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Toughness and adaptability are usually thought of as admirable
qualities. But somehow the Cane Toads have failed to win the hearts of
Back in the 1930s, about a hundred cane toads were imported from
Hawaii to tackle the country's cane beetle problems. Since then, their
population has increased exponentially. The toads have made themselves
at home, and made a lot of enemies.
Now researchers from the University of Sydney have a new plan with
dealing with the country's cane toad problem. And all that's needed is a
bit of cat food.
Rick Shine is a professor of Evolutionary Biology and one of the researchers of the study. We reached him in Sydney.
|TOMMY PEOPLES: THE QUIET GLEN/AN GLEANN CIUIN|
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Here's a bit of chicken soup for the windows to the soul.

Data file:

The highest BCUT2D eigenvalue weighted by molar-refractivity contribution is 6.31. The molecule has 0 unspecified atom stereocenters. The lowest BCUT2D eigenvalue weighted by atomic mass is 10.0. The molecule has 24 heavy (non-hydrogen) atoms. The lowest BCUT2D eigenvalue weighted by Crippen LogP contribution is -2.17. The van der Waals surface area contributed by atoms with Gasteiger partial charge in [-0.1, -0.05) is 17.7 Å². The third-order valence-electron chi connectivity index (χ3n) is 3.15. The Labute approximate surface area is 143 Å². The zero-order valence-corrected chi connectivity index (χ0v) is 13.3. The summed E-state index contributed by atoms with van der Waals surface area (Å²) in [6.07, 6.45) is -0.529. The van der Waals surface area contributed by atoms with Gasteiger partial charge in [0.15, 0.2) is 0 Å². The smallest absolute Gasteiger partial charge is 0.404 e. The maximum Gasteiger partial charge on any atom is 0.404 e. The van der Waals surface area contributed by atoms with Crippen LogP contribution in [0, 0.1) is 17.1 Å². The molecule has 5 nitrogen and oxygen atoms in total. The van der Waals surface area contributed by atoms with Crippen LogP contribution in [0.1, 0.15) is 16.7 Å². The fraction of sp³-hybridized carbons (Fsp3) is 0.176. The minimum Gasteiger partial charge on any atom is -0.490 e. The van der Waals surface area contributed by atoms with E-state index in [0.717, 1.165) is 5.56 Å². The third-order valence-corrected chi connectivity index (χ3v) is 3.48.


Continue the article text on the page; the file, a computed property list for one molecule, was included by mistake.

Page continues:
We all know that chickens have great eyesight, if only because none of
us has ever seen a hen wearing glasses. But scientists have now
discovered that chickens have colour vision that is far superior to that
Scientists mapped light receptors in the eye of the chicken, which
maximize the bird's ability to see multiple colours in any given part of
the retina. These receptors are apparently arranged in a way that makes
their vision more sensitive. The scientists have speculated that this
vivid colour vision may help chickens focus on the colourful plumage of
mates, improve their experience of watching "Chicken Run" on Blu-Ray,